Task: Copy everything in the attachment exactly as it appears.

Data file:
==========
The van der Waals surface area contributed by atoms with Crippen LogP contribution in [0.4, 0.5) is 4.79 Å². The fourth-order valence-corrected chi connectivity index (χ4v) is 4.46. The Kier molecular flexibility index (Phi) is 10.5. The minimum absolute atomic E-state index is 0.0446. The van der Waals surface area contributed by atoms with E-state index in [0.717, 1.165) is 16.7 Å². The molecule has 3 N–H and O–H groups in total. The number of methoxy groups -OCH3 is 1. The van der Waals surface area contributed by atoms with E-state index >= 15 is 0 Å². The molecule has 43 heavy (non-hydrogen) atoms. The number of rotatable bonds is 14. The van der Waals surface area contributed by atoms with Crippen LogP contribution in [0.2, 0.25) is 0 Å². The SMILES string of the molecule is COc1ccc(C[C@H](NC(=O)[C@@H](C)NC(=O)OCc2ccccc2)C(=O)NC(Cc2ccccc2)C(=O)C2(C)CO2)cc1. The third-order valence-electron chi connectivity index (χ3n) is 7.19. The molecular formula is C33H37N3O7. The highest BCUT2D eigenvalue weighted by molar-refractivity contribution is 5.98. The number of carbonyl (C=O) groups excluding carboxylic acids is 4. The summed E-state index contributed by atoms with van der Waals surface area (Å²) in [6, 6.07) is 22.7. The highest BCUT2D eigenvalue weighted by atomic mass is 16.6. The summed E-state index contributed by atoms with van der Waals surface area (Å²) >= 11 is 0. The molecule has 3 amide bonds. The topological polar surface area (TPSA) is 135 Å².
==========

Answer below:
The van der Waals surface area contributed by atoms with Crippen LogP contribution in [0.4, 0.5) is 4.79 Å². The fourth-order valence-corrected chi connectivity index (χ4v) is 4.46. The Kier molecular flexibility index (Phi) is 10.5. The minimum absolute atomic E-state index is 0.0446. The van der Waals surface area contributed by atoms with E-state index in [0.717, 1.165) is 16.7 Å². The molecule has 3 N–H and O–H groups in total. The number of methoxy groups -OCH3 is 1. The van der Waals surface area contributed by atoms with E-state index >= 15 is 0 Å². The molecule has 43 heavy (non-hydrogen) atoms. The number of rotatable bonds is 14. The van der Waals surface area contributed by atoms with Crippen LogP contribution in [0.2, 0.25) is 0 Å². The SMILES string of the molecule is COc1ccc(C[C@H](NC(=O)[C@@H](C)NC(=O)OCc2ccccc2)C(=O)NC(Cc2ccccc2)C(=O)C2(C)CO2)cc1. The third-order valence-electron chi connectivity index (χ3n) is 7.19. The molecular formula is C33H37N3O7. The highest BCUT2D eigenvalue weighted by molar-refractivity contribution is 5.98. The number of carbonyl (C=O) groups excluding carboxylic acids is 4. The summed E-state index contributed by atoms with van der Waals surface area (Å²) in [6, 6.07) is 22.7. The highest BCUT2D eigenvalue weighted by atomic mass is 16.6. The summed E-state index contributed by atoms with van der Waals surface area (Å²) >= 11 is 0. The molecule has 3 amide bonds. The topological polar surface area (TPSA) is 135 Å².